|NeoStem Awarded Grant To Develop New Treatment for Skin Wounds In Scleroderma|
|Wednesday, 18 September 2013 13:10|
NeoStem, as a leader in the emerging cellular therapy industry, announced that it had received an award under the Small Business Innovative Research Program of $147,765 for the “Development of Adult Pluripotent Very Small Embryonic Like (VSEL) Stem Cells to Treat Skin Wounds in Scleroderma” from the National Institutes of Health, National Institute of Arthritis and Musculoskeletal and Skin Diseases (NIH-NIAMS). This award will fund studies to investigate the potential of very small embryonic-like stem cells (VSELs™) in treating difficult to heal wounds in an animal model of Scleroderma.
VSEL™ Technology offers the potential to go beyond the paracrine effect, yielding cells that actually differentiate into the target tissue and create true cellular regeneration.
The grant will support research to be headed by Denis O. Rodgerson, Ph.D., Director of Grants and Academic Liaison of NeoStem, and Dr. Vincent Falanga, M.D., The Barbara A. Gilchrest Professor of Dermatology and Professor of Biochemistry at the Boston University School of Medicine.
The study will employ the tight skin (Tsk) mouse to test the potential wound healing capabilities of autologous VSELs™ in treating difficult to heal skin ulcers in this disease. The Tsk mouse carries a heterogeneous mutation for the fibrillin-1 gene and rapidly exhibits the characteristic tight and thickened skin phenotype of Scleroderma patients. Depending on the results of the study, the Company may quality for up to an additional $1.5 million phase 2 grant for the indication from NIH-NIAMS.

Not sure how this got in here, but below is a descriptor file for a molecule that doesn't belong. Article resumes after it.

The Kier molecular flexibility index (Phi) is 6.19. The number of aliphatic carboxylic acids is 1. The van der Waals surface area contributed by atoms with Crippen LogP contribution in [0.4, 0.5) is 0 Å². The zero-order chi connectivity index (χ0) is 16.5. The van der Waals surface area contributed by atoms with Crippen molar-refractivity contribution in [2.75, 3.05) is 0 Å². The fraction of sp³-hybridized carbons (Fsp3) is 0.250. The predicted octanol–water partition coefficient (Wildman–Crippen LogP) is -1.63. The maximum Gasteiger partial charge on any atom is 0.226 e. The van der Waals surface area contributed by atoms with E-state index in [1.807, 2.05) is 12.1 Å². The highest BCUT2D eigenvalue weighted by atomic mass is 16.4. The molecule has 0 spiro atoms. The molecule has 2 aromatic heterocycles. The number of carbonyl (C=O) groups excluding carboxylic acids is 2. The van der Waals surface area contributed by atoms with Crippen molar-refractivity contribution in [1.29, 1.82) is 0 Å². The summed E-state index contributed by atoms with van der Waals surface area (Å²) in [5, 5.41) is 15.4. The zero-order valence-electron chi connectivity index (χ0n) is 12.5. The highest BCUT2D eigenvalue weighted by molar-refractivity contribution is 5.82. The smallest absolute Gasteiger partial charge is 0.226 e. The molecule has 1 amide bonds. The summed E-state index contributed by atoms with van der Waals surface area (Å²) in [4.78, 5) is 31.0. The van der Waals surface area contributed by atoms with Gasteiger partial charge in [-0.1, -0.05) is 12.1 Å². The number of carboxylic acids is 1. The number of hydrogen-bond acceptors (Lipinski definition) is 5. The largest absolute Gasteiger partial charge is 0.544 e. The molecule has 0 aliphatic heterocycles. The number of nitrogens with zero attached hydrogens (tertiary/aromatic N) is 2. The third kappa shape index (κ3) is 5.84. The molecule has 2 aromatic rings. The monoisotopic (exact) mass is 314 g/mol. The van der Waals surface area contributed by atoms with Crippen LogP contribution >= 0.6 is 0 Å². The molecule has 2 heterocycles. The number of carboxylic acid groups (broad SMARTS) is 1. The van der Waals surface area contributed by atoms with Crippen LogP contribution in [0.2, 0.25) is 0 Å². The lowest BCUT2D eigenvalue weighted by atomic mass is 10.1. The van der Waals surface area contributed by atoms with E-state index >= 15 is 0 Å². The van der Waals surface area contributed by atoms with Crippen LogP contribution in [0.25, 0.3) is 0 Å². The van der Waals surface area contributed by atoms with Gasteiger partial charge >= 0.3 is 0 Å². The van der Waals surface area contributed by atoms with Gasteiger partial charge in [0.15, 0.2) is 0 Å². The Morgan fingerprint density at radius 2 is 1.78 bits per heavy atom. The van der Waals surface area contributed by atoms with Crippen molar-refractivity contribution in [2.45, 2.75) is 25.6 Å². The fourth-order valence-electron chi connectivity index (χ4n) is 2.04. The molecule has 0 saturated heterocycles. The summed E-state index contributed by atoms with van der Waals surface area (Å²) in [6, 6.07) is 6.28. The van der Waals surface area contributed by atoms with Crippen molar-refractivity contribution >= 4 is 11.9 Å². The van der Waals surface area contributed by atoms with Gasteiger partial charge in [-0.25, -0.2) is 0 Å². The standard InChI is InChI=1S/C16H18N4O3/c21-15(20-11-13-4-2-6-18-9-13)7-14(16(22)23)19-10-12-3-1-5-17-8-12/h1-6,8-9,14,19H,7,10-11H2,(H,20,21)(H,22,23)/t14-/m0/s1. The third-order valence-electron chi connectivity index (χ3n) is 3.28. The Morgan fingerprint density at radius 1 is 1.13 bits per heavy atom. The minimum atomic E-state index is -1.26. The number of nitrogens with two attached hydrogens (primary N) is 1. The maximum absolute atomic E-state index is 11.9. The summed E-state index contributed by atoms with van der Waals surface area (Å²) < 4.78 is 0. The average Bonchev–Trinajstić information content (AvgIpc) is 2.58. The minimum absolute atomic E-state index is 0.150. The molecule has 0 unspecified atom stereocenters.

“Our collaboration with Dr. Falanga, a recognized expert in the management of chronic wounds and fibrosis, offers NeoStem a solid foundation to advance its investigation into the use of human VSELs™ in treating skin wounds and a host of other degenerative diseases and disorders in humans, including scleroderma,” said Dr. Denis O. Rodgerson. “This study has the potential to advance treatments that could one day help patients suffering from this and other debilitating autoimmune diseases.”
Source: NeoStem Press Release